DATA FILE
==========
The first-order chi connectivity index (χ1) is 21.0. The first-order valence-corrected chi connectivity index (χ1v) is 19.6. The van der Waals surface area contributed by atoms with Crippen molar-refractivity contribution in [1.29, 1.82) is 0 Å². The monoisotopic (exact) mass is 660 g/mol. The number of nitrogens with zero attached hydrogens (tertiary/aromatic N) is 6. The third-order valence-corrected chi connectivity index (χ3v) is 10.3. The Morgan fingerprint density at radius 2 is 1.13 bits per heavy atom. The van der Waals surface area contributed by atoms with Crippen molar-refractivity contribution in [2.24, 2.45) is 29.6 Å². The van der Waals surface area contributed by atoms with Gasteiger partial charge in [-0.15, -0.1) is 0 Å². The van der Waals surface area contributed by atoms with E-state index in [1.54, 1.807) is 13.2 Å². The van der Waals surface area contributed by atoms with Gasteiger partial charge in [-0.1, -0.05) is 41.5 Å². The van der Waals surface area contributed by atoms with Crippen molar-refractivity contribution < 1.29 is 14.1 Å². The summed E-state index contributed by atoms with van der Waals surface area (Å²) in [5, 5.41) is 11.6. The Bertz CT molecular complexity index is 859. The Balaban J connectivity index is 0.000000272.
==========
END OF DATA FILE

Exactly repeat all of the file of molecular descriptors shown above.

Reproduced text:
The first-order chi connectivity index (χ1) is 21.0. The first-order valence-corrected chi connectivity index (χ1v) is 19.6. The van der Waals surface area contributed by atoms with Crippen molar-refractivity contribution in [1.29, 1.82) is 0 Å². The monoisotopic (exact) mass is 660 g/mol. The number of nitrogens with zero attached hydrogens (tertiary/aromatic N) is 6. The third-order valence-corrected chi connectivity index (χ3v) is 10.3. The Morgan fingerprint density at radius 2 is 1.13 bits per heavy atom. The van der Waals surface area contributed by atoms with Crippen molar-refractivity contribution in [2.24, 2.45) is 29.6 Å². The van der Waals surface area contributed by atoms with Gasteiger partial charge in [-0.15, -0.1) is 0 Å². The van der Waals surface area contributed by atoms with E-state index in [1.54, 1.807) is 13.2 Å². The van der Waals surface area contributed by atoms with Gasteiger partial charge in [-0.1, -0.05) is 41.5 Å². The van der Waals surface area contributed by atoms with Crippen molar-refractivity contribution < 1.29 is 14.1 Å². The summed E-state index contributed by atoms with van der Waals surface area (Å²) in [5, 5.41) is 11.6. The Bertz CT molecular complexity index is 859. The Balaban J connectivity index is 0.000000272.